Everyone deserves a place to call home. At Wayfair, we’re partnering with Community Solutions to help make this possible. Here, we speak with Tim Richter, President & CEO of the Canadian Alliance to End Homelessness, to hear how he was inspired by Community Solutions’ Built for Zero model to launch a movement to end homelessness in Canada.
Tim Richter heard of Community Solutions when he started his career at the Calgary Homeless Foundation. In 2012, he founded the Canadian Alliance to End Homelessness and in 2018 launched Built for Zero Canada, an initiative inspired by Community Solutions’ Built for Zero movement. Built for Zero Canada communities have housed over 10,000 people experiencing chronic homelessness since the beginning of the COVID-19 pandemic.
Here, he shares more about their work and impact.
Wayfair: Can you tell us about Built for Zero Canada and the work that you do?
TR: Built for Zero Canada stemmed from the Built for Zero model by Community Solutions. We take a coordinated community approach to end chronic and Veteran homelessness, just like Community Solutions does in the United States. This has allowed us to serve thirty-eight communities across Canada and two of our communities have reached functional zero, which means that they’ve successfully ended homelessness and sustained it.
Wayfair: Because of your success, do most Canadians have a strong understanding of Built for Zero and the movement to end homelessness?
TR: Recently, we had our first community achieve their goal of ending Veteran homelessness in London, Ontario and our first community that ended chronic homelessness in Medicine Hat, Alberta. Now that we’ve got a couple of proof points, I think there is increasing awareness. However, work still needs to be done to shift the narrative around homelessness from a problem we just have to accept to a solvable problem. We always hear, ‘Oh the problem is getting worse,’ or ‘It’s hopeless.’ Part of our work is to positively shift the narrative around homelessness to be, ‘Look, this is a solvable problem and here is a proven solution.’ The Built for Zero model has shown us how, at a community level, this can be done.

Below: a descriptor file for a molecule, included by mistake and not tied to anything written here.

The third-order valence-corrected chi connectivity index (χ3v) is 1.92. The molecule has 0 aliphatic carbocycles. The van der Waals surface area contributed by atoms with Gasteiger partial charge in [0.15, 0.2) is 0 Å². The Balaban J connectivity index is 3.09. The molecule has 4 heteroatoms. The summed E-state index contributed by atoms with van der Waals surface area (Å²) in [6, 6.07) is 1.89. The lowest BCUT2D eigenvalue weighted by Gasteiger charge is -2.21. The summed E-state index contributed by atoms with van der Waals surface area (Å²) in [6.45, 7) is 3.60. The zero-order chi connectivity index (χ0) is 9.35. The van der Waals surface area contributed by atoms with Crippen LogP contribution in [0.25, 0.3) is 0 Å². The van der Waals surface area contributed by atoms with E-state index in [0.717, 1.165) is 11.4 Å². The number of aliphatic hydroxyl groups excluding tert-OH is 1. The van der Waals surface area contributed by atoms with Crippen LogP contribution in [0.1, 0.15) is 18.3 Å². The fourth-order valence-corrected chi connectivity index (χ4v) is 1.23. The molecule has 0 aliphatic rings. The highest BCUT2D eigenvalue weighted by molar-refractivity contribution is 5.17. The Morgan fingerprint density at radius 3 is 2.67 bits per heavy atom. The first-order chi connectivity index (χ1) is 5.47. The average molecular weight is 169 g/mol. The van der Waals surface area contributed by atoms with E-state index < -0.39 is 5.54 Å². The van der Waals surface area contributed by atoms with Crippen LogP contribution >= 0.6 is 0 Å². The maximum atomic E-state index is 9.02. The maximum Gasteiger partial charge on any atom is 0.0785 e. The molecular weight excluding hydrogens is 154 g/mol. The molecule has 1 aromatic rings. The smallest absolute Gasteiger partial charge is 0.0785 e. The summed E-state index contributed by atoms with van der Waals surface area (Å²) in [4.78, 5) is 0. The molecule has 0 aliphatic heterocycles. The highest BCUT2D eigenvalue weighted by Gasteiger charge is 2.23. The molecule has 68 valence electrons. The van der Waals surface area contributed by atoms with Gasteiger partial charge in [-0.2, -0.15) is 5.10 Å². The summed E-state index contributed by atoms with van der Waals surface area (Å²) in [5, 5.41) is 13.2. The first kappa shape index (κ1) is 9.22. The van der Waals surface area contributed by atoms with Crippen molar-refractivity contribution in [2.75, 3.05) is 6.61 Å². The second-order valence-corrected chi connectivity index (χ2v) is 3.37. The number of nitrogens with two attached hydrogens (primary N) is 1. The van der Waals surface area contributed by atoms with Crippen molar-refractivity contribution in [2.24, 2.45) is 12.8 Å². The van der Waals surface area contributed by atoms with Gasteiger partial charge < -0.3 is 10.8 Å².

Wayfair: What is the greatest challenge you face in your work?
TR: A big challenge has been knowing and prioritizing what to do. For the longest time, the homeless system in Canada, and in the United States, reacted to the problem of homelessness with emergency responses like shelters. Then, we realized a lot of the homeless population struggled with mental health challenges, so we built mental health programs. And then we developed employment programs to help folks get jobs. Pretty soon, you have this built-up series of crisis responses that doesn’t solve the problem. What the Built for Zero model does really well is it helps us rethink that system and focus on achievable and sustainable permanent solutions. When you want to solve a problem and ask yourself, ‘What do I do?,’ Built for Zero provides that roadmap. Built for Zero leverages a structured, data-driven approach that walks communities through a step-by-step process to end homelessness. We are starting to see the results of that and communities just jumping at the opportunity to be part of it.
Wayfair: What’s it like for a community to reach a milestone in their work to end homelessness? What factors help communities achieve success?
TR: When a community starts to see their homeless numbers decline, they get really excited. Most communities will see impact quite early, but then they have to get to work to continue driving their reductions to functional zero. It’s not easy, but what gets folks over the finish line is that they’ve got a model to follow and a group of peers around to encourage, support, and coach them. Built for Zero and Community Solutions have created a unique model that leans on peer support. Nothing is more powerful than coming together with your community to achieve an accomplishment like ending homelessness. It’s a model that has made such an impact in communities across Canada.